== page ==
US interest rates are expected to rise at a slower pace soon. This was stated in the minutes of the recent policy meeting of the Federal Reserve, the umbrella organization for central banks in the United States. The comments on the minutes came before a half-percentage-point hike in interest rates in December. It can also be read that policy makers estimate the chance of a recession in the United States at 50 percent.
In the past four meetings, the US interest rate has been raised by 0.75 percentage points over and over again. Higher interest rates are necessary to combat high inflation. The downside of large interest rate hikes is their impact on economic growth. Policy makers cite a range of risks such as “slower growth in real private domestic spending, a deterioration in the global outlook, and a tightening of financial conditions.”
The majority of policymakers said a slowdown in pace would be “appropriate” soon, according to documents from the November 1-2 meeting, released on Wednesday. At the same time, a number of policy makers concluded that the final level of interest rates to achieve the 2 percent inflation target would be higher than they had previously expected.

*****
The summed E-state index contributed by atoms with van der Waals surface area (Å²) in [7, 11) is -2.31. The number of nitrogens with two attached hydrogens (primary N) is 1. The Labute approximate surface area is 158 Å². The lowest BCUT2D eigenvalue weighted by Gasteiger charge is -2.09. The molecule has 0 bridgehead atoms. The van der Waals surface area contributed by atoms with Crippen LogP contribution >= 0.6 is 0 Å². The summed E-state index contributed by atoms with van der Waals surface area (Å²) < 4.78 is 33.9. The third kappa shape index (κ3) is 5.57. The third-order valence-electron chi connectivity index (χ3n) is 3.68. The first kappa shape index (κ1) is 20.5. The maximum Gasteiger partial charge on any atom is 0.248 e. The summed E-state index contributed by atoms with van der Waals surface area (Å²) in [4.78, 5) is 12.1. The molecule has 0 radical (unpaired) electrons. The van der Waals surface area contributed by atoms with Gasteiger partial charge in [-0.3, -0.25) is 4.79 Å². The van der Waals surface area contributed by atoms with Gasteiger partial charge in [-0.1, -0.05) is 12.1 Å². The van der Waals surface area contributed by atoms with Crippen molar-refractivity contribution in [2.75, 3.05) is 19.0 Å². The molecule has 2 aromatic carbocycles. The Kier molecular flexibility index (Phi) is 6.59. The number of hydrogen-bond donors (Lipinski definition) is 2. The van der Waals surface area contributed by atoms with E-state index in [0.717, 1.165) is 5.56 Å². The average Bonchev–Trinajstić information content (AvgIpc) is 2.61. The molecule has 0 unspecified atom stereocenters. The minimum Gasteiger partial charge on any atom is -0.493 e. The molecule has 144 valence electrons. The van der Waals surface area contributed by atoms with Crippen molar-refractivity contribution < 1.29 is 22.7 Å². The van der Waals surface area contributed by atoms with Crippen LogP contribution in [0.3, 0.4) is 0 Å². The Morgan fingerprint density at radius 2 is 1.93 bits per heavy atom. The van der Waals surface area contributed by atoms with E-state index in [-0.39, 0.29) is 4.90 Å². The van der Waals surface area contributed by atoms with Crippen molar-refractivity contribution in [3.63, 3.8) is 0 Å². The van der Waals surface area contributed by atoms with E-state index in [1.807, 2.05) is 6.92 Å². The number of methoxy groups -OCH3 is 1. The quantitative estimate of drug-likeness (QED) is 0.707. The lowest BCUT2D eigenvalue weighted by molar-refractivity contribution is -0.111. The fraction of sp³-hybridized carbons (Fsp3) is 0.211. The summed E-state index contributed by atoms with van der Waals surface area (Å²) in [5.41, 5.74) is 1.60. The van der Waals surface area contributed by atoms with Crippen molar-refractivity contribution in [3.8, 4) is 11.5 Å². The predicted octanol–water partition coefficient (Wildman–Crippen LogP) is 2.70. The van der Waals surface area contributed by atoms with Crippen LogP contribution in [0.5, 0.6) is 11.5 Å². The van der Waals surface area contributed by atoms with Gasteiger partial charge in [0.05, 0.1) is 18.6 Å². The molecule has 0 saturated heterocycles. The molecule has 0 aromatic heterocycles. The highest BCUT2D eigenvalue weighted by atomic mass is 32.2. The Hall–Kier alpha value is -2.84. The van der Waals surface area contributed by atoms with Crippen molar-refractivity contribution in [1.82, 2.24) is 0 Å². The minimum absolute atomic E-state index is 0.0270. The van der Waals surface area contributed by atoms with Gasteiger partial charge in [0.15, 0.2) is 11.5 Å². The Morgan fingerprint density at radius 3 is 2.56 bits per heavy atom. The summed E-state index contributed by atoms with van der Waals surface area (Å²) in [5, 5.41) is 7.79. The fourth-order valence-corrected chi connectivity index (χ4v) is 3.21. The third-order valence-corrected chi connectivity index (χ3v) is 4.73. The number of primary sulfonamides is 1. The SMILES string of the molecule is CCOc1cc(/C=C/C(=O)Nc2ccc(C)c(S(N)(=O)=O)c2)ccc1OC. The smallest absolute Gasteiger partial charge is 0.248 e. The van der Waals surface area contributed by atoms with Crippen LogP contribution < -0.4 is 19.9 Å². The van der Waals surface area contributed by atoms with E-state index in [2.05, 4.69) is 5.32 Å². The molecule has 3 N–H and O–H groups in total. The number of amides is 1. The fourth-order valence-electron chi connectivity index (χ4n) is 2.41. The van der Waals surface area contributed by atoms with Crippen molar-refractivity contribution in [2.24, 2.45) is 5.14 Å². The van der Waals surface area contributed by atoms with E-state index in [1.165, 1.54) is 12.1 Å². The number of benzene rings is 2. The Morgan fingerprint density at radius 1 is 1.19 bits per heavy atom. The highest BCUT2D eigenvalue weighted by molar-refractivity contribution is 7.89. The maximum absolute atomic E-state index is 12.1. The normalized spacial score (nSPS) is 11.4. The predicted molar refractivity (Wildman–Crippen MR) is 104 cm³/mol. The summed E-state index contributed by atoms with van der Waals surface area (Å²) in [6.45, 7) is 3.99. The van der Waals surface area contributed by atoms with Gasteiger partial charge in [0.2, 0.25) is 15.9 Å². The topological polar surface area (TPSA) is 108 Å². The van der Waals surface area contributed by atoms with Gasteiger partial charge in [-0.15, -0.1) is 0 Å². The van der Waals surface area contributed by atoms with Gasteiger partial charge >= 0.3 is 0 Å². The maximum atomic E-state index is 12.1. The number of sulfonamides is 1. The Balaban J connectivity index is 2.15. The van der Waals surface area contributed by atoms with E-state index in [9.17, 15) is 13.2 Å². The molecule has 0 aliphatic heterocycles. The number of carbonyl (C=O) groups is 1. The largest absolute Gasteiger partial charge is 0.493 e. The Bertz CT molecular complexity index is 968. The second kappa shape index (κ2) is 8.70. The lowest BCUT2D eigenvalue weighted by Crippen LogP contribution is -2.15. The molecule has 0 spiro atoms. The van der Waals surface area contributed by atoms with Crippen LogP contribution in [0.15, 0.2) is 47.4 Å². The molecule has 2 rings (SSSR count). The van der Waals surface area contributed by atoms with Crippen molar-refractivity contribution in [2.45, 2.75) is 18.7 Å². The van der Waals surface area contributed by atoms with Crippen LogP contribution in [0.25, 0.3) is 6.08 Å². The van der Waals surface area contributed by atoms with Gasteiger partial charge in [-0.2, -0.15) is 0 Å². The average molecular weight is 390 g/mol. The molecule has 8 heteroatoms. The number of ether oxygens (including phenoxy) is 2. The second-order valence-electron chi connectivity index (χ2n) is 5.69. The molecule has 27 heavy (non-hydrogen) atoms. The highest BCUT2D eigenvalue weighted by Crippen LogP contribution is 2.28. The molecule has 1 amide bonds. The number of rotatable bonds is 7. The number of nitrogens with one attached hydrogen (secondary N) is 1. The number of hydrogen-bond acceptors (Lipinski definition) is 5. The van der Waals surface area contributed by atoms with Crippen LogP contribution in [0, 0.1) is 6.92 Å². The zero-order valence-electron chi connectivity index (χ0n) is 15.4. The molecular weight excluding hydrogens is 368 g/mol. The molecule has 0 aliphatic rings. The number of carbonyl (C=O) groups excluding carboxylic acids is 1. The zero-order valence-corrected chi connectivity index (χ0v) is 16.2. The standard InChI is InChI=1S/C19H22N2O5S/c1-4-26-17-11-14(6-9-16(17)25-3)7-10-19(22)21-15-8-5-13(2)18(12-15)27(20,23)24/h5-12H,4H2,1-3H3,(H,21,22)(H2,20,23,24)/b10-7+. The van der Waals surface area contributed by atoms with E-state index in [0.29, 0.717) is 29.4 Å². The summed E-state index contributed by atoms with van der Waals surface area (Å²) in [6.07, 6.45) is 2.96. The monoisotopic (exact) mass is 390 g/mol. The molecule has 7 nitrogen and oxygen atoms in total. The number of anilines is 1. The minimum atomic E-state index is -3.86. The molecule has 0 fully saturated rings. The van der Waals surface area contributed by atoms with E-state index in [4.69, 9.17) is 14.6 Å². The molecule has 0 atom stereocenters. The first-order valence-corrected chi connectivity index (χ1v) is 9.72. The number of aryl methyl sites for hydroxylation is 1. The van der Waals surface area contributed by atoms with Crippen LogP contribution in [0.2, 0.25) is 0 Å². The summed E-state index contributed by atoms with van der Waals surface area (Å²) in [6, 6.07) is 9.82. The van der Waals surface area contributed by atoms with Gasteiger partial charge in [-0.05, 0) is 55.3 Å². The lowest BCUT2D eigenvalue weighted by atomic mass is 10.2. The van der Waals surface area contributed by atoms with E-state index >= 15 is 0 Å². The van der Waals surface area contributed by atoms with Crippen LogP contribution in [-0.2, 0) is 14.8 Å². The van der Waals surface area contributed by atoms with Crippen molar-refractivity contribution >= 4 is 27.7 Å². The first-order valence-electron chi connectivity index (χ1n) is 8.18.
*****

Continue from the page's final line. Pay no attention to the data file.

Interest rates in the United States now range between 3.75 and 4 percent. The last time interest rates rose so quickly was in the 1980s.
Since the November meeting, economic data has shown continued moderate growth in the United States. Some data also shows signs of declining inflation as labor demand remains strong. Last month, 261,000 jobs were added and the unemployment rate rose slightly to 3.7 percent, but it remains very low from a historical perspective.
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